Ellen: It is, and that’s kind of what draws people to this field. Graphic design is practical, it’s commercial, it’s social, it’s something you do with other people. So we try to create that atmosphere in our program, especially in the first year. And in the second year, and this is typical of MFA programs, student have to define their own major independent project. A thesis project. And that can be a challenge, because, again, graphic designers are used to responding to a problem. And so we really need to teach them how to frame their own problem at that point, and how to create a project where they can use all of their ability as a designer to create some new content.
Gene: So that’s some of the work you do with your books that you publish.
Ellen: Absolutely, right.
Gene: OK. So back to your recent book, Thinking With Type, which is in its second edition. I think it’s pretty cool, because you updated it with some stuff that really impacts our industry, I think.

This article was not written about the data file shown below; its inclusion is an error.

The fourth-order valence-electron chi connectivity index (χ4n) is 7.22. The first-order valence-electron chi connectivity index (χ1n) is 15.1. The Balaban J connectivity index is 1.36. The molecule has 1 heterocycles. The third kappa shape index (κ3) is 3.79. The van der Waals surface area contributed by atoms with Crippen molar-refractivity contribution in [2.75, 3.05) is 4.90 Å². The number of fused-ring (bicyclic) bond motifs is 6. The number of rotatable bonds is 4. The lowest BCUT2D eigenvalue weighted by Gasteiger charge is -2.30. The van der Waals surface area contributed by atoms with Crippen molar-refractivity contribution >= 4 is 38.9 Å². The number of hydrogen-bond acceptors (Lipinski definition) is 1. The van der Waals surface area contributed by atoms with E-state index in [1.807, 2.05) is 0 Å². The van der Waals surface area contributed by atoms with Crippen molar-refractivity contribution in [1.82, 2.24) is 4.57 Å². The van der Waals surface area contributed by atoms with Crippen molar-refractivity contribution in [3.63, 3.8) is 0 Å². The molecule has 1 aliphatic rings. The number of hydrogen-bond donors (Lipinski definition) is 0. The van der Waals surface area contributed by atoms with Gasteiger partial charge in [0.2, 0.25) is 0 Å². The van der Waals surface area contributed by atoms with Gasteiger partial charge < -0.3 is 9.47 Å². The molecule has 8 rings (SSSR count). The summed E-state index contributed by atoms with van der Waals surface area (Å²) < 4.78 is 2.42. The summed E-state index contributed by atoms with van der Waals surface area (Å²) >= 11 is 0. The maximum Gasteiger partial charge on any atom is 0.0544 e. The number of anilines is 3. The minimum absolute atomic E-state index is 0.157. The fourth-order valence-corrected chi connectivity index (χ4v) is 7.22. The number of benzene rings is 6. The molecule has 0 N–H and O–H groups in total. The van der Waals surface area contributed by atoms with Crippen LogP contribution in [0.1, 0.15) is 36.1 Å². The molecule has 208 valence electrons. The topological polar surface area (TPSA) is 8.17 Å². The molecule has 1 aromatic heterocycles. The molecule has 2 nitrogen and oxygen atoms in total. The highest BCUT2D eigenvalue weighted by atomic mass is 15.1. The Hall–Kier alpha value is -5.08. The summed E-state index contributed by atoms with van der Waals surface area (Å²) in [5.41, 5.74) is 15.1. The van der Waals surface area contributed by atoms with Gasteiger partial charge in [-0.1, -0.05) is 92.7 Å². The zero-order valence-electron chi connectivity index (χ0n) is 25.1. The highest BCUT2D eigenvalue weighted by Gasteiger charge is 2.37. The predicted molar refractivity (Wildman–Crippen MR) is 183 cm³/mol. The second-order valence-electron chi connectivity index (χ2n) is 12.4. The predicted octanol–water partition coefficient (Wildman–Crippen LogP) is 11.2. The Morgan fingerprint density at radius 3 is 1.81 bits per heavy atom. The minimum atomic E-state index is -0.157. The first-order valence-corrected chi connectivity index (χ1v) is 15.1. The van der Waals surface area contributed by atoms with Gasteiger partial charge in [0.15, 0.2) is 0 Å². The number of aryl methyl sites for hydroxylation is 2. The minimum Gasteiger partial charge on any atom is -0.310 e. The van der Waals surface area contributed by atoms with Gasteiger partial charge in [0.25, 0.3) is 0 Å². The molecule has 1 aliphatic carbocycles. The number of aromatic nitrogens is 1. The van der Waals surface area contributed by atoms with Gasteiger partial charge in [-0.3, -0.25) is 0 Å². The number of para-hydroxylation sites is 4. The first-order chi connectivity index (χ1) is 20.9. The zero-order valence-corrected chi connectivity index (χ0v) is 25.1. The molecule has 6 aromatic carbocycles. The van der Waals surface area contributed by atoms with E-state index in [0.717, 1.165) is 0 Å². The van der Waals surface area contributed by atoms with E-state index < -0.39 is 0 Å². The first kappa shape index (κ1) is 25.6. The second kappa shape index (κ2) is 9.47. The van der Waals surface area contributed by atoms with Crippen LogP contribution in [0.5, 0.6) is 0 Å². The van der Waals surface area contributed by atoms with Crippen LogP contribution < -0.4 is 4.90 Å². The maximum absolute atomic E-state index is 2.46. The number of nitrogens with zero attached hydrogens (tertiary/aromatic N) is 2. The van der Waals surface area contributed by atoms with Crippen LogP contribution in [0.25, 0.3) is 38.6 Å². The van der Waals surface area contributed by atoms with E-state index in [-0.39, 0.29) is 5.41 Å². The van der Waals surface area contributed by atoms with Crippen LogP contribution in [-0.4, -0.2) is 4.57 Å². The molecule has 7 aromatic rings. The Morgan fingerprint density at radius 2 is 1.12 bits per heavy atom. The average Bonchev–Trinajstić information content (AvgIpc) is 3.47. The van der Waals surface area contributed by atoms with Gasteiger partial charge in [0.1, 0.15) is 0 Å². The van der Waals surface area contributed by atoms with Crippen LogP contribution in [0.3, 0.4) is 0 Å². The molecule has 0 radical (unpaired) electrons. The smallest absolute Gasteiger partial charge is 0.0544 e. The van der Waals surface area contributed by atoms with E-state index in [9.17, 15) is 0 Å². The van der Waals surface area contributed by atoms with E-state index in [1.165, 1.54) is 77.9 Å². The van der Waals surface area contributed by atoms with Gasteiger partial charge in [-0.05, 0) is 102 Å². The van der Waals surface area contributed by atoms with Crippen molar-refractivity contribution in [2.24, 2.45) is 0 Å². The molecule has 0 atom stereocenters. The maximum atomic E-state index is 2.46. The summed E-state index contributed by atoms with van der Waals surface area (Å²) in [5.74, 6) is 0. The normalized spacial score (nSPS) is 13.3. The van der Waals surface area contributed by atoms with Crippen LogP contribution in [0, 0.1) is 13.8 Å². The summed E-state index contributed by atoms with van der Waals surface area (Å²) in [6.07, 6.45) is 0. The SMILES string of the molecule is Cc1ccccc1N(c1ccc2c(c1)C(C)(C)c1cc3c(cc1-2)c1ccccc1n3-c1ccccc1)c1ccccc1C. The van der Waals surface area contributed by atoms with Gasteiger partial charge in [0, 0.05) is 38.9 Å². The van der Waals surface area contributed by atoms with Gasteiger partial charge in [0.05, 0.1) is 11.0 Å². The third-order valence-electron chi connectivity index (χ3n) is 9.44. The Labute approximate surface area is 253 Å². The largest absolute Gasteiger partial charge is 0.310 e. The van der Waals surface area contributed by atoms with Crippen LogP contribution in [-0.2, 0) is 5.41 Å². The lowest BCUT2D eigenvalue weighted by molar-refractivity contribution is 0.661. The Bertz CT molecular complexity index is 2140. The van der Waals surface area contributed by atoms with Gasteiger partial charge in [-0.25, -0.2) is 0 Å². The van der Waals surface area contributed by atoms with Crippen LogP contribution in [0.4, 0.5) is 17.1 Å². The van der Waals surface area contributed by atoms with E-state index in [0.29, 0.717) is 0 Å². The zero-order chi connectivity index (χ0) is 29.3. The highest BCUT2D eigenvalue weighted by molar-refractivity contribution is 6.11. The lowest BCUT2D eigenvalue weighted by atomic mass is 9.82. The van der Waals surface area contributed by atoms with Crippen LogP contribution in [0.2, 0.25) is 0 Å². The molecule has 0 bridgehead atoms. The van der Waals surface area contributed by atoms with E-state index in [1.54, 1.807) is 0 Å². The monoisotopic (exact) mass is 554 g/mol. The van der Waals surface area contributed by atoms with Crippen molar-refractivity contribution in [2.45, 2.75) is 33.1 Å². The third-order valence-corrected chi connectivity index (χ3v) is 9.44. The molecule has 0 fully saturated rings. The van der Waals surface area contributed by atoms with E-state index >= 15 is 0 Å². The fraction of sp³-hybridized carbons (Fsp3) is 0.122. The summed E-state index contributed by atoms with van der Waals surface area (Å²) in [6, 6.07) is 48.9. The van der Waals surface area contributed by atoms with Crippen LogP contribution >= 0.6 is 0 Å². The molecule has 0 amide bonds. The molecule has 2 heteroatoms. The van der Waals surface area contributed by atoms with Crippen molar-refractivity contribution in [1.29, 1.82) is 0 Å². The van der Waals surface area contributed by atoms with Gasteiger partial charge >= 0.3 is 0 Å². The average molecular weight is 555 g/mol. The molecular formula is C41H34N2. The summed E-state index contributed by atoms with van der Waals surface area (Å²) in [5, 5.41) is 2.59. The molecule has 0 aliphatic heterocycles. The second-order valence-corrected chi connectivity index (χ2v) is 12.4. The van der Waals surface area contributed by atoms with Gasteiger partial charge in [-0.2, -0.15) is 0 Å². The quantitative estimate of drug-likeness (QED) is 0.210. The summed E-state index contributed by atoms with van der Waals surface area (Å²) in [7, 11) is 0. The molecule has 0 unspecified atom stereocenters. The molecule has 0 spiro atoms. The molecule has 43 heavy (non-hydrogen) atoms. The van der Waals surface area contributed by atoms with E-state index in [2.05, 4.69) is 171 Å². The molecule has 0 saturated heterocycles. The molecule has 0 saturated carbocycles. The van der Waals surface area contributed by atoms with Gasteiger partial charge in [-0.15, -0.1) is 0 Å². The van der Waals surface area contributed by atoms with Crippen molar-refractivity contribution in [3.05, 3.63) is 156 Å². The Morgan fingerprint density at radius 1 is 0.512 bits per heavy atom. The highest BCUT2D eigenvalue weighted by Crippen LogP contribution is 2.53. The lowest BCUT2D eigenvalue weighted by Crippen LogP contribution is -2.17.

Ellen: Good, good.
Gene: But you stated in there that you wrote this book because you were looking for one that suited some needs, that you couldn’t find.
Gene: I have to agree with you, until I found your book. But what made you just jump into writing your own book?
Ellen: Well, I started teaching typography some years ago. And that’s the best way to really articulate what you know is to try to teach somebody. You do that, you’re teach web design. That’s how you know what you don’t know, is you have to explain it to people.
Gene: You know pretty quick.
Ellen: And I found that there are many books about typography on the market, and some of them were too serious for my students. They were too much about the art of the book. They were very traditional and very classic. And there are some great books in that mode, like Robert Bringhurst ‘s book, The Elements of Typographic Style. Great book, but I found that my students were kind of not reading it. And on the other hand, there’s design for dummies, and I don’t like that approach either. There’s a lot of books out there that have good content and really ugly illustrations. And you really want your students to be looking at great examples of design when they’re learning about design.